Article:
Jeff Coffin remembers listening to AM radio in the car as a child and being attracted to the emotional component of music. In fifth grade, he chose to play the saxophone in the school band program, or rather he believes that the saxophone chose him. “I think [the saxophone] is very close to the human voice, which is one of the reasons it appealed to me,” says Coffin, a three-time Grammy® Award winner. “I felt like I was able to emulate the voice.”
This initial attraction produced a passion for and a dedication to music that would lead Coffin to an incredible professional career: playing with both Béla Fleck and the Flecktones and the Dave Matthews Band (DMB), forming his own group — Jeff Coffin and the Mu’tet — and teaching music at the collegiate level and in clinics around the world.
In middle school, long before starting his professional career, Coffin wanted to “say goodbye” to his band program and music altogether. “All of my friends were deciding to play sports, which I also did, and I was like, ‘Man, I’m kind of done [with band],’” he says.
His director, Arthur Lagassee, asked him to stay at least through the annual Christmas concert. Out of respect for Lagassee, Coffin stayed and never looked back. “I can’t imagine what my life would have been like had I quit band,” he says.
To keep young students interested in music, Coffin encourages directors to make rehearsals creative and fun. “[Students] want to have something that interests them. Get them improvising immediately. Get them doing call and response and get them listening to different kinds of music. Open them up and talk to them.”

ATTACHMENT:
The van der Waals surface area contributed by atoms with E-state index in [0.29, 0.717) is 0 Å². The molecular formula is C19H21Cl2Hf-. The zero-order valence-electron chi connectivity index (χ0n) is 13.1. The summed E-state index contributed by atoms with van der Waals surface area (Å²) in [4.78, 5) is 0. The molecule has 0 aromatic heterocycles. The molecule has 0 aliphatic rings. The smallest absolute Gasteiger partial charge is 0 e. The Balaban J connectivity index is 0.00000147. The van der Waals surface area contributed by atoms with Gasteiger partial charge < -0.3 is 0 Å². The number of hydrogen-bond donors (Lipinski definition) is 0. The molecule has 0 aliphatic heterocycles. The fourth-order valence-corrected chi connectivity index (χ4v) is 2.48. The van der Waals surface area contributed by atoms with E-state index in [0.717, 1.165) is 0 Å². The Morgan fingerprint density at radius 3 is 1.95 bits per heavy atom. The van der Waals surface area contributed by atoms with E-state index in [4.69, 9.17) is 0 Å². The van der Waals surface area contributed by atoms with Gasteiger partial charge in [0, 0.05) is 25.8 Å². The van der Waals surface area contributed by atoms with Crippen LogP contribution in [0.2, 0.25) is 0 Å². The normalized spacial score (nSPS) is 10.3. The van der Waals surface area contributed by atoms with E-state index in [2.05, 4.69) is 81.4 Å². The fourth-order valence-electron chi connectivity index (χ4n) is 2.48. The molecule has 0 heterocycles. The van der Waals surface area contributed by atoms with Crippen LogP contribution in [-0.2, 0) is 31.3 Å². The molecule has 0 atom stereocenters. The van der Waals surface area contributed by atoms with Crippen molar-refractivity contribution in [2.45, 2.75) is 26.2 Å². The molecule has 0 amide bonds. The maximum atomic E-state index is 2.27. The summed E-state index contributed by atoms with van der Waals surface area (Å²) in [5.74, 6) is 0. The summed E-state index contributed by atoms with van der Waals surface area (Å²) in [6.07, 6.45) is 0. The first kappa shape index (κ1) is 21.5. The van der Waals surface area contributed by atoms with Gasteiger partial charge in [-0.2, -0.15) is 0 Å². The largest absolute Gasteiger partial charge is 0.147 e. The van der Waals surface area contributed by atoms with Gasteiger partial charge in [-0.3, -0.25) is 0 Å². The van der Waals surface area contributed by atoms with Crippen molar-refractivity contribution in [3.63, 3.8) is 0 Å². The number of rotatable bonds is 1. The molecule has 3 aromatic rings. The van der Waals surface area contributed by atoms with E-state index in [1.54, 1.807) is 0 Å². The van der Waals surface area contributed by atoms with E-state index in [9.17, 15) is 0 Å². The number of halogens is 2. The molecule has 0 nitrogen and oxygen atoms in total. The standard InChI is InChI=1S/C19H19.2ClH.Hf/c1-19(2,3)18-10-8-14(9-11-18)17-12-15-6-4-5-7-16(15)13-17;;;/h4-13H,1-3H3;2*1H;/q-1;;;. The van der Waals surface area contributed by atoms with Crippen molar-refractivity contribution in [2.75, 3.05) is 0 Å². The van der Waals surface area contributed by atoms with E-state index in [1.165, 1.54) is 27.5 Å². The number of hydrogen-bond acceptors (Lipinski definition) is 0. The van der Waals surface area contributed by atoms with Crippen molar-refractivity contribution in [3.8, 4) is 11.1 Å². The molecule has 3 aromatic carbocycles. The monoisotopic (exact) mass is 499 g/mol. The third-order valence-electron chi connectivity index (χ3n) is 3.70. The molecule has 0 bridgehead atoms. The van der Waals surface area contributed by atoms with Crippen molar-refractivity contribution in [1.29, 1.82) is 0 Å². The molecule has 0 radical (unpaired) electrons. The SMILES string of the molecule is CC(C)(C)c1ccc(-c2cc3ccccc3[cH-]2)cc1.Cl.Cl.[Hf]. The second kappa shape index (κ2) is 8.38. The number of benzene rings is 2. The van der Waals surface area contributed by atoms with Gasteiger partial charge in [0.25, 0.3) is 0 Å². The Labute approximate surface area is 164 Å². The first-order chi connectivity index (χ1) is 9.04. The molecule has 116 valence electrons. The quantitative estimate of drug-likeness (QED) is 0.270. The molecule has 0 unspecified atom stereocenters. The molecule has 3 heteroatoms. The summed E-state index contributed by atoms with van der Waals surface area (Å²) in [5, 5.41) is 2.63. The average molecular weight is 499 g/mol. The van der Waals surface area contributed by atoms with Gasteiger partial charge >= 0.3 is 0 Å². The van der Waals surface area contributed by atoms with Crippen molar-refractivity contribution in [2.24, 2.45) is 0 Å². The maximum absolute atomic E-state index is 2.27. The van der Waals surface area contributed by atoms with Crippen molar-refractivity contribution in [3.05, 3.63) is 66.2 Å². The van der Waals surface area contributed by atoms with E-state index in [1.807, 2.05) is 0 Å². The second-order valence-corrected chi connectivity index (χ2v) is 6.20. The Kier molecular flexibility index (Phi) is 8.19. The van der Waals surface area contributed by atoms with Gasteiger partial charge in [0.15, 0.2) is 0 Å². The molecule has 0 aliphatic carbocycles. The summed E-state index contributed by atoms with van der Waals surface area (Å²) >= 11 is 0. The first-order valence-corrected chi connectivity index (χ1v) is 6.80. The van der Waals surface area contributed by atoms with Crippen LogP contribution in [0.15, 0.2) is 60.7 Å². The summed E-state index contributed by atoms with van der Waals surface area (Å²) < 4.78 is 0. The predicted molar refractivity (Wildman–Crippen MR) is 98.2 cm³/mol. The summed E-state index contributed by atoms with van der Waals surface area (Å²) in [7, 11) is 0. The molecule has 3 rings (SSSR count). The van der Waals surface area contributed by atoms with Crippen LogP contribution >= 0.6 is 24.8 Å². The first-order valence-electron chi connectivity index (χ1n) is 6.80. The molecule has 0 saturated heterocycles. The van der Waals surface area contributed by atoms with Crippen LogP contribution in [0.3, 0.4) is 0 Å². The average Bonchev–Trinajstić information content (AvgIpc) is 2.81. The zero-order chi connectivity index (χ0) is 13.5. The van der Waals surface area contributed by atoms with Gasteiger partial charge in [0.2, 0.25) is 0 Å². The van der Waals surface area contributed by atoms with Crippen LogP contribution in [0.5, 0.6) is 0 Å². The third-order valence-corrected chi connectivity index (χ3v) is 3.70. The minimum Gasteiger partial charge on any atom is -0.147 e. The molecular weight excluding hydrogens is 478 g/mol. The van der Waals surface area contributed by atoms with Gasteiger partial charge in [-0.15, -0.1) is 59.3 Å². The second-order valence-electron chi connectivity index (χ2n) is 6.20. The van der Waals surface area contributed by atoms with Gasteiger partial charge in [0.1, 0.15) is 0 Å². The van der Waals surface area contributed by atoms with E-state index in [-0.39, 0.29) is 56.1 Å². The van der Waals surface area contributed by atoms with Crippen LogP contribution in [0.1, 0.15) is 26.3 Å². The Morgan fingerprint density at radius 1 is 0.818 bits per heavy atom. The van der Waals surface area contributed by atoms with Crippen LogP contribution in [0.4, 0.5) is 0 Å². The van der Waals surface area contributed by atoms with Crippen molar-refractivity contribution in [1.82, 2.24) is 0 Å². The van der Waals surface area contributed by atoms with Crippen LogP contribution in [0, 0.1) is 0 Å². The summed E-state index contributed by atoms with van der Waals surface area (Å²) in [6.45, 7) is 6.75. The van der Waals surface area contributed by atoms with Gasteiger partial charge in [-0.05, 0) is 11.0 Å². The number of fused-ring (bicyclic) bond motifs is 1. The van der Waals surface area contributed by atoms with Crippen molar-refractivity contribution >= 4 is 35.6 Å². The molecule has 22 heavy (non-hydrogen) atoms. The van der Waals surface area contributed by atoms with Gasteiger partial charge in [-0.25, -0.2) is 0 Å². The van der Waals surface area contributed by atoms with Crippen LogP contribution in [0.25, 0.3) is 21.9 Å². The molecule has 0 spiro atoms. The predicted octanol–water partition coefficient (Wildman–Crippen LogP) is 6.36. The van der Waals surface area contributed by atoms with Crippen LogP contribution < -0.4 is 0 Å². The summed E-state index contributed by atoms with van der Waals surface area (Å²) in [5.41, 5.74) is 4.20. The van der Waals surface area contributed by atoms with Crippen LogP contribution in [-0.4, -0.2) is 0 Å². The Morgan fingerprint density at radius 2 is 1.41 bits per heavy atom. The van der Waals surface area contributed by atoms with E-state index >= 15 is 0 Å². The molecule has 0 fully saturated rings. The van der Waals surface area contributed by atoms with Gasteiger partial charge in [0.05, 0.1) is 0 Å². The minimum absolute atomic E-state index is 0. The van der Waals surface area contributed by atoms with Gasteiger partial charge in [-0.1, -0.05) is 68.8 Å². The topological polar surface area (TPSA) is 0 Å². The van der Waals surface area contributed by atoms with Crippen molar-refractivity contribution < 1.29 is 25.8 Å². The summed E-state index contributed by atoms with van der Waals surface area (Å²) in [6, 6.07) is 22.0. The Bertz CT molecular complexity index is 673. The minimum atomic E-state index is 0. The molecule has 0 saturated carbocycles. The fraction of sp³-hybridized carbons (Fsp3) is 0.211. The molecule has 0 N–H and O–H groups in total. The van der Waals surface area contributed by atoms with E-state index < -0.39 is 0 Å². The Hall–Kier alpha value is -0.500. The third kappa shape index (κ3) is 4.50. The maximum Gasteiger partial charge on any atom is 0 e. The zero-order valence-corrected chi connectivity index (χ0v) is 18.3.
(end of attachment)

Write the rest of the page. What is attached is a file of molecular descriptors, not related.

In seventh grade, Coffin began playing with Lagassee’s trio, a defining moment in his musical career. “I got the bug,” he says. The bug was powerful enough to keep him involved in music throughout his high school years and land him in the music education program at the University of North Texas.
After college, Coffin moved to Nashville, Tennessee, and began running jam sessions while teaching private lessons on the side. As luck would have it, a musician who knew Béla Fleck attended one of these sessions. Impressed with Coffin’s talent, he introduced him to Fleck, who then asked Coffin to go on tour with the Flecktones. Coffin spent the next 14 years as a Flecktone, during which time the group would often open for the Dave Matthews Band. In 2008, when DMB saxophonist LeRoi Moore was injured in an accident and later died, Coffin took his place with the band. “The Flecktones had been taking some time off,” Coffin says, “so, with [their] blessing, I took the Dave Matthews gig.”
During his time outside of these groups, Coffin also started his own band: Jeff Coffin and the Mu’tet — an ensemble that has been comprised of the same people for about 16 years and has recorded 10 CDs. “Being a leader is the most difficult thing I’ve ever done,” Coffin says about the Mu’tet. “I have to deal with all the merchandise, I have to deal with the assistants, I’ve got to deal with management, club owners, booking agents. There’s a plethora of things that I have to do that [the other members do not]. And I have to get up on stage and be the lead guy.”
Despite the difficulty of leading a band, Coffin consistently thinks outside the box and is a true innovator in his professional career. For years, he has used pedals on his horns, just as a guitarist would, to alter the sound of the saxophone and give himself more of a sonic pallet to choose from — because why should guitarists have all the fun?!